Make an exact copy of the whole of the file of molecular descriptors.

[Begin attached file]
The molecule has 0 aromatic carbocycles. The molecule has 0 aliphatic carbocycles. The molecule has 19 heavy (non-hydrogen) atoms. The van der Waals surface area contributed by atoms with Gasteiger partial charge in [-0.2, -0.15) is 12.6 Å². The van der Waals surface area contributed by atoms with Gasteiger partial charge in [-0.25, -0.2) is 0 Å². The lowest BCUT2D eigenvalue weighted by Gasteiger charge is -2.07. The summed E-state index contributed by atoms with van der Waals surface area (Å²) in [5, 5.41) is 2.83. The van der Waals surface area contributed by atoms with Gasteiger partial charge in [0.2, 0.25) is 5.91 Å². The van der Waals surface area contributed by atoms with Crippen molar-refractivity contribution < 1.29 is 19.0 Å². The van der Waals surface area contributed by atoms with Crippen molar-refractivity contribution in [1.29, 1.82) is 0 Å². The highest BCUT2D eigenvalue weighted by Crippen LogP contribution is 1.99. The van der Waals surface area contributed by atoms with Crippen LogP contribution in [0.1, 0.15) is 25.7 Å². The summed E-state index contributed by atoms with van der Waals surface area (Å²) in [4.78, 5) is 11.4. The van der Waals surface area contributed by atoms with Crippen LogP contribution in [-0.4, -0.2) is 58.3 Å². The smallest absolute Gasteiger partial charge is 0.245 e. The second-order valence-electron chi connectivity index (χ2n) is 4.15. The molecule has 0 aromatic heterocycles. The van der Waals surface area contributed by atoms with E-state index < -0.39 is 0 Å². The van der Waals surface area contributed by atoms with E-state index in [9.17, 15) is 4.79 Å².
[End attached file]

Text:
The molecule has 0 aromatic carbocycles. The molecule has 0 aliphatic carbocycles. The molecule has 19 heavy (non-hydrogen) atoms. The van der Waals surface area contributed by atoms with Gasteiger partial charge in [-0.2, -0.15) is 12.6 Å². The van der Waals surface area contributed by atoms with Gasteiger partial charge in [-0.25, -0.2) is 0 Å². The lowest BCUT2D eigenvalue weighted by Gasteiger charge is -2.07. The summed E-state index contributed by atoms with van der Waals surface area (Å²) in [5, 5.41) is 2.83. The van der Waals surface area contributed by atoms with Gasteiger partial charge in [0.2, 0.25) is 5.91 Å². The van der Waals surface area contributed by atoms with Crippen molar-refractivity contribution < 1.29 is 19.0 Å². The van der Waals surface area contributed by atoms with Crippen molar-refractivity contribution in [1.29, 1.82) is 0 Å². The highest BCUT2D eigenvalue weighted by Crippen LogP contribution is 1.99. The van der Waals surface area contributed by atoms with Crippen LogP contribution in [0.1, 0.15) is 25.7 Å². The summed E-state index contributed by atoms with van der Waals surface area (Å²) in [4.78, 5) is 11.4. The van der Waals surface area contributed by atoms with Crippen LogP contribution in [-0.4, -0.2) is 58.3 Å². The smallest absolute Gasteiger partial charge is 0.245 e. The second-order valence-electron chi connectivity index (χ2n) is 4.15. The molecule has 0 aromatic heterocycles. The van der Waals surface area contributed by atoms with E-state index < -0.39 is 0 Å². The van der Waals surface area contributed by atoms with E-state index in [9.17, 15) is 4.79 Å².